As treading new the dewy-silvered mead,
She greets my list'ning ear with carol gay;
Awhile the charmed plowman near, in vain,
Would ease her scornful of the loaded pail.
How thrills my ravish'd soul, as round I view
The Landscape ever varying, ever gay!
The low of oxen and the bleating sheep,
The feather'd songsters, and the busy hum
Of thousand forms disporting, when that spring
Flushes the vivid year, and, kind, renews
All trim and gay, glad Nature's livery;
How sweet to contemplate! Let others court,
When Sol fierce flaming in his highest noon,
The deep'ning groves, and brooding shades, as erst,
(So ancient stories tell) did Druids old:
Where, deep-sequester'd from all human eye,
They held their dreadful rites impure; and there,
By many a charm and potent spell, convok'd
Daemons and Sprites, and all the ghastly train,
Horrid to tell! of sad departed souls
Wand'ring unblest, Lethean shades among.—
Me rather lap beneath some wood-bine bow'r,
Where blossoms around each od'rous child of spring;
Such as on Ida's top; the conscious scene
Of heavenly loves, while flow'rs spontaneous rose:
Or else beneath some grotto's cool retreat,
Where chrystals shed a spangling light, and soft
Tinkles the liquid lapse of dimpled rills.—
And too let Music breathe, the dulcet flute
All languishing; that melts my soul entranc'd,
That all Elysium swims before my sense.—

Thus pass my mid-day hours. — But are there such
To whom not pleasing is yon' genial sun,
Yon azure sky, and blooming year? why court
December's reign, tempests, and clouds, and storms,
And chilling snows, fierce winter's dread array?
Can Horror breathe a purer elegance
Of soul, than heav'n-resembling scenes inspire?
Can Chaos-night more elevate than day?
Hail! fairest Light! Thou too shall share my song.
Child of Omnipotence! first-born, and best!
Who, when first dawn'd this goodly frame of things,
Obedient at the word divine, sprang forth;
Emblazing mid' the vasty firmament,
(Till then a gloomy undistinguish'd void)
Thy empyrean Day; O! Light all hail!
Whether, or mantled in dark clouds obscure,
Thou yet dost gracious shed a softer day,
Or gorgeous flaming up the cope of Heav'n,
Thou whirl'st thy beamy Car, with spokes of fire,
Streaming, like meteors, thro' the buxom air;
Welcome thy genial splendor; ever hail!
Tir'd with the dark dull night, and death-like sleep,
How oft, uprising with the earliest Morn,
(Thy ruddy child with locks of dewy hair,
And whom the vig'lant Cock due-crowing wakes)
I climb the steepy cliff, and anxious court
Thy lov'd approach; or when the matron Eve,
All veil'd in russet robe, walks forth; how oft
I bid adieu thy gradual-sinking Orb,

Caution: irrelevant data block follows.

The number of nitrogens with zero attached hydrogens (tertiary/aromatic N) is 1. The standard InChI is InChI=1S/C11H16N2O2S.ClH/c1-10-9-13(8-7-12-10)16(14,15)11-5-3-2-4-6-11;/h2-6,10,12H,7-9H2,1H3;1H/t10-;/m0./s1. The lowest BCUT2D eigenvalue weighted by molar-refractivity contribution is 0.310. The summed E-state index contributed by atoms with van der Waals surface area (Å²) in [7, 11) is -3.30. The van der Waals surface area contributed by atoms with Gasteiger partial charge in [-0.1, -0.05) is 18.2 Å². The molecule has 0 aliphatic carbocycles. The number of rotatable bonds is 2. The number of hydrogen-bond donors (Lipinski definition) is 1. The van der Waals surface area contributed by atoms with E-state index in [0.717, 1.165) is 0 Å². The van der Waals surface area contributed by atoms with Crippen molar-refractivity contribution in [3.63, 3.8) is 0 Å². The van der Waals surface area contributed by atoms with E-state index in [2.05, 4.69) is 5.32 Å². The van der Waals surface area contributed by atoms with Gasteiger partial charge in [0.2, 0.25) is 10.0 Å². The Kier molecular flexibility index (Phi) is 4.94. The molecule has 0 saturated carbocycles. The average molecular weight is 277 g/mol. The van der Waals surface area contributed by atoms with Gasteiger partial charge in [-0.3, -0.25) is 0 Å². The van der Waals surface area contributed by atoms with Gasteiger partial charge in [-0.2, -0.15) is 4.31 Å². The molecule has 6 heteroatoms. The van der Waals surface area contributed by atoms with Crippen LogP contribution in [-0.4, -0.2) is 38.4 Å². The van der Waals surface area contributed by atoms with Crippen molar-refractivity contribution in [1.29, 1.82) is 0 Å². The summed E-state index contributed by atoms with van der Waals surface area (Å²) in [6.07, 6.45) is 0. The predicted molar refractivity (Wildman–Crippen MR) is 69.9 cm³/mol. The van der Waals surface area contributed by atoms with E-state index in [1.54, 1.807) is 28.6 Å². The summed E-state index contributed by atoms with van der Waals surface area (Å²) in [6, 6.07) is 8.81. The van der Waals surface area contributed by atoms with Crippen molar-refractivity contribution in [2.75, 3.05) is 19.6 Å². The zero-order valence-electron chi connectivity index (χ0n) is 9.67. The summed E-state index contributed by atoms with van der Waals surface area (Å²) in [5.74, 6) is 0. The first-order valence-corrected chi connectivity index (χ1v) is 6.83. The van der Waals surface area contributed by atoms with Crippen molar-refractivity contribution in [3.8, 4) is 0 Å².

With ray faint-streaming thro' the woods embrown'd,
Or glittering on some steeple's spire. Nor yet
More ardent and more sad the love-lorn Youth
Beholds, with tremulous gaze, his parting Fair,
(When seal'd the last fond kiss, as now away
She turns her eye deep-darting love) than I,
Intent to catch thy last soft-shooting beam.
But, Goddess of the smile! when autumn's reign
Gilds the gay Country round, then lead me blithe
'Midst fields where Ceres waves her kindly store,
There view the Country's tawny sons, elate,
Marshal in neat array, the bundled sheaves;
While fluttering o'er his late fond home, the Lark
Warbles a wildly-thrilling strain, and bids
Farewell the genial summers gentler sway.
Then how exults my feeling breast, how leaps
My throbbing heart! — and yet, yet once again,
All gracious Heav'n! thy annual boon accept,
What conscious feelings would — but cannot speak!—
And see the last glad Team: with garlands crown'd,
Each steed more proudly shakes his tinkling bells,
And mounted on the Load, the sturdy boys
Huzza the Harvest Home! the village train
Forth-burst: there sportive Infancy leaps up,
And there, grey-headed Age, with feeble shout,
Reanimated smiles; and all is Joy.—
Oh! sight, excelling far the sullen bliss
(If Bliss) that Melancholy's haunts can yield!—
Encircled now beneath the social roof,
And broach'd the gay October, (sweeter far
Than all the luscious draughts of Luxury,
Madeira, Claret, or the brisk Champaigne)
Swift cracks the homely Jest, and roars the laugh:
In elbow chair, beside the blazing hearth,
Some hoary Nestor smoaking sits; and tells
(Oft interrupted by th' exhaling whiff)
Of valiant feats, when, warm in youthful blood;
How conquest smil'd in many a Boxing sore;
How oft superior in the sportful strife,